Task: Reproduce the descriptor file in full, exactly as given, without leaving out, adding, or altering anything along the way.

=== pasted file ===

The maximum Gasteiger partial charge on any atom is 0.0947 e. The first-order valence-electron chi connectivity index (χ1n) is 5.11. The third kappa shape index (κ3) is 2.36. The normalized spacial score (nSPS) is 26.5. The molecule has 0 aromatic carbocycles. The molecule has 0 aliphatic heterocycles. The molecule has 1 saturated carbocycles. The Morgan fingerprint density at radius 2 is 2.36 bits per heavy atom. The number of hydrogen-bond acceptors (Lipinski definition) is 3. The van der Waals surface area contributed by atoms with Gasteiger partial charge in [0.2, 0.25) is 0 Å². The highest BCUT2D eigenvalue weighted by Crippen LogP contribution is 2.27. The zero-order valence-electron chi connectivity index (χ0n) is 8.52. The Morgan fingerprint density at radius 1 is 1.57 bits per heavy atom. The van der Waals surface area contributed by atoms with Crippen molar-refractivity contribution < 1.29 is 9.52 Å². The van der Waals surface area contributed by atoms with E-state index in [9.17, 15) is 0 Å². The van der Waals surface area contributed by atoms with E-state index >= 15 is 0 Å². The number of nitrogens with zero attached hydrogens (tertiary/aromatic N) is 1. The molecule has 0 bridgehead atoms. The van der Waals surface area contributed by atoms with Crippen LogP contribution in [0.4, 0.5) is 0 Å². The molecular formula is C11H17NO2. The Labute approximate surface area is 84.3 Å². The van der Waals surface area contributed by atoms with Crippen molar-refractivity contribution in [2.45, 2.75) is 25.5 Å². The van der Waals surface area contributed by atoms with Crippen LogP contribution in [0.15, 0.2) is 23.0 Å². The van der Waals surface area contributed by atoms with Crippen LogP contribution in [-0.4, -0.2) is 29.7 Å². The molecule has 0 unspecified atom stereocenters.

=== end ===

The maximum Gasteiger partial charge on any atom is 0.0947 e. The first-order valence-electron chi connectivity index (χ1n) is 5.11. The third kappa shape index (κ3) is 2.36. The normalized spacial score (nSPS) is 26.5. The molecule has 0 aromatic carbocycles. The molecule has 0 aliphatic heterocycles. The molecule has 1 saturated carbocycles. The Morgan fingerprint density at radius 2 is 2.36 bits per heavy atom. The number of hydrogen-bond acceptors (Lipinski definition) is 3. The van der Waals surface area contributed by atoms with Gasteiger partial charge in [0.2, 0.25) is 0 Å². The highest BCUT2D eigenvalue weighted by Crippen LogP contribution is 2.27. The zero-order valence-electron chi connectivity index (χ0n) is 8.52. The Morgan fingerprint density at radius 1 is 1.57 bits per heavy atom. The van der Waals surface area contributed by atoms with Crippen molar-refractivity contribution < 1.29 is 9.52 Å². The van der Waals surface area contributed by atoms with E-state index in [9.17, 15) is 0 Å². The van der Waals surface area contributed by atoms with E-state index >= 15 is 0 Å². The number of nitrogens with zero attached hydrogens (tertiary/aromatic N) is 1. The molecule has 0 bridgehead atoms. The van der Waals surface area contributed by atoms with Crippen LogP contribution in [0.4, 0.5) is 0 Å². The molecular formula is C11H17NO2. The Labute approximate surface area is 84.3 Å². The van der Waals surface area contributed by atoms with Crippen molar-refractivity contribution in [2.45, 2.75) is 25.5 Å². The van der Waals surface area contributed by atoms with Crippen LogP contribution in [0.15, 0.2) is 23.0 Å². The van der Waals surface area contributed by atoms with Crippen LogP contribution in [-0.4, -0.2) is 29.7 Å². The molecule has 0 unspecified atom stereocenters.